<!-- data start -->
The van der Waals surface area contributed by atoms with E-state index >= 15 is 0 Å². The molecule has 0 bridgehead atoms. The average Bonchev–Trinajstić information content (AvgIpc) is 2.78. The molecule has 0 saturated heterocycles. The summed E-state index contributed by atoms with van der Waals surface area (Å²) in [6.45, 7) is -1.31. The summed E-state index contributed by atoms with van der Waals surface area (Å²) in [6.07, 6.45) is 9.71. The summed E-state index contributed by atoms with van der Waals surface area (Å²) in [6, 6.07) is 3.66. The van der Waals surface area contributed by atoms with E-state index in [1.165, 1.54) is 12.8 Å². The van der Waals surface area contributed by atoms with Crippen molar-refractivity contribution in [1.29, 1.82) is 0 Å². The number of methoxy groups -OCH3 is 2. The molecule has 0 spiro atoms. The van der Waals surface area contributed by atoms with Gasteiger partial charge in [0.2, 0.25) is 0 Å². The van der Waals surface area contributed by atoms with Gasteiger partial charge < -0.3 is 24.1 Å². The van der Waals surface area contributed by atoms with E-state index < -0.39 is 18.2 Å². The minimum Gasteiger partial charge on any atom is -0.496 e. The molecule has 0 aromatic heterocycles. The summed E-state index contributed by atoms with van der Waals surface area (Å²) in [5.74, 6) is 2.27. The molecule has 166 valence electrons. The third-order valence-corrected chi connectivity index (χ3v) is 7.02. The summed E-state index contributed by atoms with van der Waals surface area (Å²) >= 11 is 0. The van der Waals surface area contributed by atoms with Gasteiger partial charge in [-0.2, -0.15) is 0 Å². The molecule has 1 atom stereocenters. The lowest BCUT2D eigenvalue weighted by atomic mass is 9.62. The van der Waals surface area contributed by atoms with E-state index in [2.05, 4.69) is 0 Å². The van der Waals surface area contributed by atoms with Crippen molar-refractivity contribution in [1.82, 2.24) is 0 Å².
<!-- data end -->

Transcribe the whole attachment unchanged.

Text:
The van der Waals surface area contributed by atoms with E-state index >= 15 is 0 Å². The molecule has 0 bridgehead atoms. The average Bonchev–Trinajstić information content (AvgIpc) is 2.78. The molecule has 0 saturated heterocycles. The summed E-state index contributed by atoms with van der Waals surface area (Å²) in [6.45, 7) is -1.31. The summed E-state index contributed by atoms with van der Waals surface area (Å²) in [6.07, 6.45) is 9.71. The summed E-state index contributed by atoms with van der Waals surface area (Å²) in [6, 6.07) is 3.66. The van der Waals surface area contributed by atoms with E-state index in [1.165, 1.54) is 12.8 Å². The van der Waals surface area contributed by atoms with Crippen molar-refractivity contribution in [1.29, 1.82) is 0 Å². The number of methoxy groups -OCH3 is 2. The molecule has 0 spiro atoms. The van der Waals surface area contributed by atoms with Gasteiger partial charge in [0.2, 0.25) is 0 Å². The van der Waals surface area contributed by atoms with Gasteiger partial charge < -0.3 is 24.1 Å². The van der Waals surface area contributed by atoms with E-state index < -0.39 is 18.2 Å². The minimum Gasteiger partial charge on any atom is -0.496 e. The molecule has 0 aromatic heterocycles. The summed E-state index contributed by atoms with van der Waals surface area (Å²) in [5.74, 6) is 2.27. The molecule has 166 valence electrons. The third-order valence-corrected chi connectivity index (χ3v) is 7.02. The summed E-state index contributed by atoms with van der Waals surface area (Å²) >= 11 is 0. The van der Waals surface area contributed by atoms with Gasteiger partial charge in [-0.2, -0.15) is 0 Å². The molecule has 1 atom stereocenters. The lowest BCUT2D eigenvalue weighted by atomic mass is 9.62. The van der Waals surface area contributed by atoms with E-state index in [2.05, 4.69) is 0 Å². The van der Waals surface area contributed by atoms with Crippen molar-refractivity contribution in [1.82, 2.24) is 0 Å².